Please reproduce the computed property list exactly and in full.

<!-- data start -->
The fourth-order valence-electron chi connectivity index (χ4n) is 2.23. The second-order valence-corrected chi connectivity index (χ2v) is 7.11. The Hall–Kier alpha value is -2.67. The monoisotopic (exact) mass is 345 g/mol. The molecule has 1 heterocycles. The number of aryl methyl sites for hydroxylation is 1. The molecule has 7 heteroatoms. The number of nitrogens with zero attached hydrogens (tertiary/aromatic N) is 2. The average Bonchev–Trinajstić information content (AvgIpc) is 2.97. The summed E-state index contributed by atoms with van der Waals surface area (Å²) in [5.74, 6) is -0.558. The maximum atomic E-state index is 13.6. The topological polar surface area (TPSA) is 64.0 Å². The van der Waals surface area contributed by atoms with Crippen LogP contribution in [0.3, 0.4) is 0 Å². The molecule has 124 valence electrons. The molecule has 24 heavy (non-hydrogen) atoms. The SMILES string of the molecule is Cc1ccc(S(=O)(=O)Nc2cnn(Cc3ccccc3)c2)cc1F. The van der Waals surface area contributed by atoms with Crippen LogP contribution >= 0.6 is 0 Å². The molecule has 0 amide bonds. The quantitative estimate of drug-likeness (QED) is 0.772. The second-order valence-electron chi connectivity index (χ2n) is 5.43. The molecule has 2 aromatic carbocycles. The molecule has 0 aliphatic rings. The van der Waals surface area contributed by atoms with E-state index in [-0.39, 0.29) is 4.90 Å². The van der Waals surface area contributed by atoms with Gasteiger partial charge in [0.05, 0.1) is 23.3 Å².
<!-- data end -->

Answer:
The fourth-order valence-electron chi connectivity index (χ4n) is 2.23. The second-order valence-corrected chi connectivity index (χ2v) is 7.11. The Hall–Kier alpha value is -2.67. The monoisotopic (exact) mass is 345 g/mol. The molecule has 1 heterocycles. The number of aryl methyl sites for hydroxylation is 1. The molecule has 7 heteroatoms. The number of nitrogens with zero attached hydrogens (tertiary/aromatic N) is 2. The average Bonchev–Trinajstić information content (AvgIpc) is 2.97. The summed E-state index contributed by atoms with van der Waals surface area (Å²) in [5.74, 6) is -0.558. The maximum atomic E-state index is 13.6. The topological polar surface area (TPSA) is 64.0 Å². The van der Waals surface area contributed by atoms with Crippen LogP contribution in [0.3, 0.4) is 0 Å². The molecule has 124 valence electrons. The molecule has 24 heavy (non-hydrogen) atoms. The SMILES string of the molecule is Cc1ccc(S(=O)(=O)Nc2cnn(Cc3ccccc3)c2)cc1F. The van der Waals surface area contributed by atoms with Crippen LogP contribution >= 0.6 is 0 Å². The molecule has 0 amide bonds. The quantitative estimate of drug-likeness (QED) is 0.772. The second-order valence-electron chi connectivity index (χ2n) is 5.43. The molecule has 2 aromatic carbocycles. The molecule has 0 aliphatic rings. The van der Waals surface area contributed by atoms with E-state index in [-0.39, 0.29) is 4.90 Å². The van der Waals surface area contributed by atoms with Gasteiger partial charge in [0.05, 0.1) is 23.3 Å².